The National Art School’s outstanding Sculpture faculty instructs students in the Bachelor of Fine Art (BFA) and Master of Fine Art (MFA) programs to develop key technical skills across traditions such as modelling, carving, construction, pattern making, mould making and casting, as well as exploring the boundaries of contemporary visual art through installation art, textiles and site responsive practises.

Sculpture students at NAS have access to some of the best-equipped workshops and studios in Australia and are taught by highly experienced lecturers. This allows students to master practical skills such as welding and construction, working across different materials such as steel, timber, plaster, clay, resin, cardboard and fabric. Students also gain the in-depth conceptual understanding needed to pursue a successful career in visual art.

The faculty team is led by Head of Sculpture Hany Armanious, also a successful and respected practicing artist who has represented Australia at the Venice Biennale and whose work is held in collections around the country and overseas. All Sculpture lecturers are also accomplished professional artists, dedicated to engaging, supporting and challenging their students during their time at art school.

NAS is renowned for its studio-based, hands-on model of learning. All Sculpture students receive intensive face-to-face teaching in small classes and are allocated their own studio in the final year of their BFA. Postgraduate students also have their own studio on campus. As well as thriving under the tuition of experts, Sculpture students are encouraged to support each other and work together as a creative community to develop their studio practice, share research and experiment with form, material and space.

In the BFA program, all students take Sculpture in their first year as part of their studio rotations which also includes painting, photomedia, printmaking and ceramics. In second year, students focus fully on a chosen studio area such as Sculpture, however there are always opportunities for cross-disciplinary work.


NAS Sculpture facilities include:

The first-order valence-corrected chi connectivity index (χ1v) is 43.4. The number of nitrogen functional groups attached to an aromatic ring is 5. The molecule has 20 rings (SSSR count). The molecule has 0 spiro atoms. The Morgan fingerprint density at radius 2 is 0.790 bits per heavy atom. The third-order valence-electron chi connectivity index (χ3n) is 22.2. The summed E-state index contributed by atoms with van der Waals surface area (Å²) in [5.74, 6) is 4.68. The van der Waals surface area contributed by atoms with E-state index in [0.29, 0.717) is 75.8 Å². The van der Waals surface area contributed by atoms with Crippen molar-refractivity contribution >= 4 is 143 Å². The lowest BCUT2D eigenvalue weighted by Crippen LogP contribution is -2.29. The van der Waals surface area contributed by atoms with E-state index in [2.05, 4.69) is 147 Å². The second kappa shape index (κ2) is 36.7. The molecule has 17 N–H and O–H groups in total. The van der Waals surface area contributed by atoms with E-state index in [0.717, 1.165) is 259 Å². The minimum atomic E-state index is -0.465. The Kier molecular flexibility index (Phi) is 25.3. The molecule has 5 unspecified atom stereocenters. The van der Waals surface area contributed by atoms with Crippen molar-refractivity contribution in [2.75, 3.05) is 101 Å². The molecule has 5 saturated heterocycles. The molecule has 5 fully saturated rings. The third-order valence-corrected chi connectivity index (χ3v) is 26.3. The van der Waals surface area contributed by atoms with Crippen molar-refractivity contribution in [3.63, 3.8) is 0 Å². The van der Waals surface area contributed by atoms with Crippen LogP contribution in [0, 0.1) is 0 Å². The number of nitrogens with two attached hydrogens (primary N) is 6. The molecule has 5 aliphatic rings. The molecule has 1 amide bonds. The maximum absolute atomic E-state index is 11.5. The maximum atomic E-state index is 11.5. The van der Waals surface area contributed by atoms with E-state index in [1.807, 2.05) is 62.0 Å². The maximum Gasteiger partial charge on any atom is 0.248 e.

• Dedicated plaster room for mould making and casting
  • Metal workshop with welding bays and metal fabrication equipment
  • Separate woodwork space
  • Access to 3D printer
  • Sewing machines
  • Digital image technology

NAS has a number of public spaces and opportunities for students to exhibit their works and be involved in professional work experience over the course of their degrees.


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Sculpture graduates from NAS have gone on to successful careers in the art sector, exhibiting in commercial galleries and not-for-profit art spaces, participating in numerous outdoor sculpture events around Australia and overseas, and securing public commissions. Graduates also have opportunities in film and television prop departments as well as stage and theatre.

Nigel Milson

Johann Tovar Carrera

Core Subject

This outline for Sculpture Studio Elective 1, a core first year subject at NAS, gives an insight into the foundations of the sculpture program.

This BFA First Year subject aims to further the creative, intellectual and speculative capacity of each student informed by practical studio experience, and to broadly familiarise students with the body of knowledge that constitutes the sculpture discipline.

Subject Content
The class follows a sequence of projects and problem-solving exercises, exploring the means of expression through the conventions of modeling and construction, developing an understanding of the language of sculpture and of the basic methodologies of the practice of sculpture including:

  • Describing and comparing the historical and contemporary perspectives that underscore the practice of sculpture
  • Discussion of work produced within the class
  • Developing the ability to research and understand the historical origins of projects
  • Documenting and presenting the source materials and influences of their work
  • Presenting work appropriately
  • Selecting and safely using appropriate materials and equipment, and engaging with professional standards of studio practice including Workplace Health and Safety (WHS) guidelines relevant to the Sculpture studio

Learning Outcomes
Students who successfully complete this subject will be able to:

  • Develop art works through the use of traditional processes in sculpture
  • Demonstrate technical competence in two of these traditional processes: modelling and construction
  • Describe the history and conventions of sculpture, particularly relating to modelling and construction
  • Engage in critical analysis of their art work and that of their peers
  • Work co-operatively, undertaking all tasks in accordance with Workplace Health and Safety (WHS) standards relevant to the Sculpture studio

Short Courses

In addition to full degree study, NAS offers an extensive range of Short Courses suited to all ages and experience levels. The courses are taught by practicing artists and are run on campus and online throughout the year, covering every artistic discipline from ceramics to sculpture to photomedia. NAS also offers an extensive school holiday program for all primary and high school students. Visit the Short Course pages for more information about what’s coming up.


  • Hany Armanious

    Head of Sculpture

  • Jacqueline Bradley

    Sculpture Lecturer

  • David Horton

    Sculpture Lecturer

  • Dr Liz Bradshaw

    Sculpture Lecturer (Sessional)

  • Gary Deirmendjian

    Sculpture Lecturer (Sessional)

  • Bridie Lunney

    Ceramics Lecturer (Sessional)

Hany Armanious

Head of Sculpture